When the throngs of tourists leave Angkor Wat, Siem Reap is about the only place to go. It’s a small town turned bustling city by a steady flow of dollars from eager travelers putting checkmarks on their bucket lists. That influx of cash has made Siem Reap something of a boom town where luxury hotels rise from dusty streets and waves of scooters break around Range Rovers.
For tourists, most activity centers on Pub Street. Located a short walk from the river, Pub Street loosely defines a collection of restaurants and shops that spill into side streets and line pedestrian alleyways. French, Khmer, Vietnamese, Thai, and Indian restaurants compete for diners and proudly display their specials on chalk boards. “Free beer after 3:00.” “Buy one cocktail get one free.” “After they taste our food, they come back.”
I’m not sure that last one was a special, but it might have been. On the roads around Pub Street, tuk-tuk drivers prowl like sharks circling a school of fish. “Helloo sir, you want tuk-tuk. No? Maybe tomorrow? Very good price.” This ritual repeats every few feet, only punctuated by the occasional offers of having tiny fish eat the dead skin off your feet. In case the thought of putting your feet in a fish tank is unappealing, most have “no piranha,” written on the side. How comforting.
If real rides in a tuk-tuk aren’t your thing, there are shirts with “No tuk-tuk today, no tuk-tuk tomorrow, no tuk-tuk ever,” and “No tuk-tuk, no money,” screen-printed on the front. People actually buy these shirts and wear them. Unsurprisingly, it has no effect on the drivers.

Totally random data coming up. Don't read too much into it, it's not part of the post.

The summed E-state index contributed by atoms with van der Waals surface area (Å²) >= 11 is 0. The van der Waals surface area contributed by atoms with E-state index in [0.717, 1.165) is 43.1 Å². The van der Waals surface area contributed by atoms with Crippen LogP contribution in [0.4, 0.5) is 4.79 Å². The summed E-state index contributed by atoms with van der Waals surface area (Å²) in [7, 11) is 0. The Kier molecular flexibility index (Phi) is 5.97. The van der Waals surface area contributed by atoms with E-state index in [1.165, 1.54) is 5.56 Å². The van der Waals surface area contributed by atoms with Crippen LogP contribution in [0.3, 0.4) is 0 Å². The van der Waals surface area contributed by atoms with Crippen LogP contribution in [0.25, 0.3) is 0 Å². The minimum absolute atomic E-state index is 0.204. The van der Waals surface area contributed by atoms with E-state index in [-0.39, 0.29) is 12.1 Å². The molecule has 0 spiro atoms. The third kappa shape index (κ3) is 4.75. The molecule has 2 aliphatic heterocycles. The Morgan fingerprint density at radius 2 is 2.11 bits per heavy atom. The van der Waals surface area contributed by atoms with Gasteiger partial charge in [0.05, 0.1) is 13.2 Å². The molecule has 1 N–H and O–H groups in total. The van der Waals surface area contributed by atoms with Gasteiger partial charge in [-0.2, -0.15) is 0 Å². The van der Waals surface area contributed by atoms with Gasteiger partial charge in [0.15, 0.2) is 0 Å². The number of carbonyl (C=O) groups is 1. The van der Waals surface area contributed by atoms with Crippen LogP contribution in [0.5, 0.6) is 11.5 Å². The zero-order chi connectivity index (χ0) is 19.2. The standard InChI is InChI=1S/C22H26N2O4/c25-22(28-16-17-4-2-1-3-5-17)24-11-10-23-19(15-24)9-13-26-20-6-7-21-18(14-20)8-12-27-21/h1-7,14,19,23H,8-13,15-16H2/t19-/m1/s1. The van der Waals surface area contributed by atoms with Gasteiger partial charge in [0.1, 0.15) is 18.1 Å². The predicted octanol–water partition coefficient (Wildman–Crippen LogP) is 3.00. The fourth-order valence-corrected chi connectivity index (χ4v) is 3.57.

There are also shirts with a skull and cross-bones across the front. Under the skull, it reads “Danger!! Mines!!,” below that “Cambodia.” I’m not sure I would feel comfortable wearing one of those shirts, especially not when I’m turning down a beggar who walks on his hands because everything below the waist was blown away.
There is kind of a sick dehumanization through dollars here. A mutual objectification between foreigner and local. The tourist becomes a dollar sign, the locals an annoyance. One always on guard while the other presses the attack. Who can blame them?
In some ways I felt more distant from the Khmers than I did the Thais. When every conversation becomes about money, it’s sometimes more pleasant to avoid talking. But because most of them speak some English (and French and Spanish and Italian…) the urge for conversation is often too hard to resist.
Even with the trinket hustlers there were some genuinely human moments. One girl with a basket of something I didn’t want wouldn’t give up. She kept walking beside me and talking up her product, despite being visibly embarrassed at breaking with non-confrontational Cambodian culture. She would break down into a fit of giggles, then take a deep breath and launch into another spiel.
I looked her in the eye which caused another round of laughter, I laughed too. It was nice to remember that we were both human beings, both with real lives and individual stories. When we stopped to think about it, we both knew this whole thing was kind of ridiculous.